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on 22 June 2001
Sharpe's Enemy is the first "Sharpe" novel I ever read, some twelve years ago. To this day it remains my all-time favourite, not only in this series but of any historical fiction. It contains all of Cornwell's best creations in terms of characters: in addition to Sharpe himself we see the indestructable Patrick Harper, the formiddable enemies Obadiah Hakeswill and Pierre Ducos. There is the "Lady" Josefina, and Sharpe's Spanish wife, Teresa. Two new allies are also introduced in this story: Major General Nairn, and "Sweet" William Frederickson who will both have important roles to play in later stories. Harry Price is there, as drunk as ever, and even Hogan and Wellington himself put in brief appearances.
In Sharpe's Enemy, there are, as ever, enemies on both sides. It is Cornwell's gift to depict complex characters which really come to life, and we expect nothing less from the master of this genre. However, in addiction to the excellent plot, and fine description of war in the Napoleonic era, this story has an extra touch of humour which is sometimes lacking in the others. This is not to say that readers, old and new, will not be deeply moved by the novel's ending.
In his Historical Note to the novel, Cornwell apologises for distorting facts somewhat. It is true that Sharpe seems to pop up in just about every major battle, and indeed many a casual skirmish, of the era, but the quality of the writing always seems to overcome these unlikely coincidences.
This is an essential read for any fan of Richard Sharpe, whether you are new to the series or not. In fact, my advice to any new readers is to start with the original series (Sharpe's Eagle was the first) before going back to the more recent "prequels".
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on 12 August 2014
Bernard Cornwell is, in my opinion [for whatever that is worth] the best historical author currently working in the world of narrative fiction; based upon real-life historical events. He pulls no punches in respect to the often extremely violent reality of life during the wide ranging periods of human history he has covered. The net result is an authentic and often contemporary feel, featuring a cast of flawed characters that the modern day reader can identify with [in some cases], and entertained by until it becomes quite addictive.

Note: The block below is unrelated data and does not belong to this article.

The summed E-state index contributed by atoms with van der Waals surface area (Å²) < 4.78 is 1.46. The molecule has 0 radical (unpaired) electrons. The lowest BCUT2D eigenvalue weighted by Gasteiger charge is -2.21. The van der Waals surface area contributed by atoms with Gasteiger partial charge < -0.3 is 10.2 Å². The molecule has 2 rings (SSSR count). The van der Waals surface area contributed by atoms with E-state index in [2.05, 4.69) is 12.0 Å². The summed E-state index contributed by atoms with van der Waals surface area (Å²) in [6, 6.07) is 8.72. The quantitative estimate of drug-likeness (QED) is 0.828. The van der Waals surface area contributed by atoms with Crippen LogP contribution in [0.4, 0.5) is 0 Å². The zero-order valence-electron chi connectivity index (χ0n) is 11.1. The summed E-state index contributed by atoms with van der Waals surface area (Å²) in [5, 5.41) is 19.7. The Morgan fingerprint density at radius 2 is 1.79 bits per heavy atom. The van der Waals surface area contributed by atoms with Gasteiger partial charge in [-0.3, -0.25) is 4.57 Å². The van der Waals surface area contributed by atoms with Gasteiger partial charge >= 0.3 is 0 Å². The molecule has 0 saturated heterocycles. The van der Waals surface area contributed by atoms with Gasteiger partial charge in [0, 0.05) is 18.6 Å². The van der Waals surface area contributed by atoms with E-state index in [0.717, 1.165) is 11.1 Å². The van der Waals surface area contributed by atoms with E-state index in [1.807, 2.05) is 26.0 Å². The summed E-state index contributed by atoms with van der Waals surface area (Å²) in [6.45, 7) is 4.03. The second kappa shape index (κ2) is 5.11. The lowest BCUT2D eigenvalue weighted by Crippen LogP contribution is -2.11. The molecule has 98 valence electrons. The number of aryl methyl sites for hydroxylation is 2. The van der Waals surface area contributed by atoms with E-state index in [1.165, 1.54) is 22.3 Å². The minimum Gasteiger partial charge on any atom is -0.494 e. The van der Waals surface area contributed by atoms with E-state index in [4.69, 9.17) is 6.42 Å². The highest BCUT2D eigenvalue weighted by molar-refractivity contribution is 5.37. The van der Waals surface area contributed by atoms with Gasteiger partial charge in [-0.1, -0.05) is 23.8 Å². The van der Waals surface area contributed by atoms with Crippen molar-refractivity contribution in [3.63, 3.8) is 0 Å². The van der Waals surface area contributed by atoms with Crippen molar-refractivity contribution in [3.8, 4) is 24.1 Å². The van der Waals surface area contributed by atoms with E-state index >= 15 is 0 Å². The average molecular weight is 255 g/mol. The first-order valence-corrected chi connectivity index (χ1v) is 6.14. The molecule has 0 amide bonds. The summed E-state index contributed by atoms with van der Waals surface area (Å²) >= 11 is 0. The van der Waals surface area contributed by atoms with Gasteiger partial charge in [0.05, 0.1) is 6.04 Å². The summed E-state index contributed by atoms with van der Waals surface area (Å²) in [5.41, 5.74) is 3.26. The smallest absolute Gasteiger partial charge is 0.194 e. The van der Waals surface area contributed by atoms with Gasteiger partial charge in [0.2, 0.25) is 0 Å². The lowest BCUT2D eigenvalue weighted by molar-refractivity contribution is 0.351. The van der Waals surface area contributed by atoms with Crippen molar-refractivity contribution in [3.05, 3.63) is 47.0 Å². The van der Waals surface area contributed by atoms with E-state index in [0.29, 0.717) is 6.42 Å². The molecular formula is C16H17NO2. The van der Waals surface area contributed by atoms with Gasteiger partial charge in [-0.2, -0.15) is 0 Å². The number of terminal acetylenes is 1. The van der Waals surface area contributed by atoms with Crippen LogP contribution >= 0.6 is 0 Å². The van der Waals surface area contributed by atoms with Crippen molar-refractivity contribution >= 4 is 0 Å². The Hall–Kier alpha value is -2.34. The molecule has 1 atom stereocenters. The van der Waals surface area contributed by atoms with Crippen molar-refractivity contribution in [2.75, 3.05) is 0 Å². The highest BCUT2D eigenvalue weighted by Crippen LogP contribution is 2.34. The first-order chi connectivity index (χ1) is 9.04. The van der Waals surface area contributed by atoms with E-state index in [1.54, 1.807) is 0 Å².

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on 10 January 2003
I have read all of the Sharpe novels. This is the best. I take it out on a cold winter night every couple of years to find a cast of truly remarkable characters who have become old friends: the indestructable Patrick Harper and the rest of the Green Jackets: Harry Price is there with the Red Coats: evil and dangerous enemies Obadiah Hakeswill and Pierre Ducos: the incomparable "Lady" Josefina; Sharpe's incredible wife, Teresa; Two new allies appear in this story: Major General Nairn, who is introduced in one of the most hilarious and outlandish accounts in any of the Sharpe books, and "Sweet" William Frederickson,a thoughtful intellectual looking for a fight; Hogan and Wellington and a courageous French colonel who allies himself with Sharpe round out the cast. This book has humor, action, adventure, and tragedy. As a new Major, Sharpe shows that he can outthink and outfight his enemies, both foriegn and domestic! It is the supreme Sharpe story!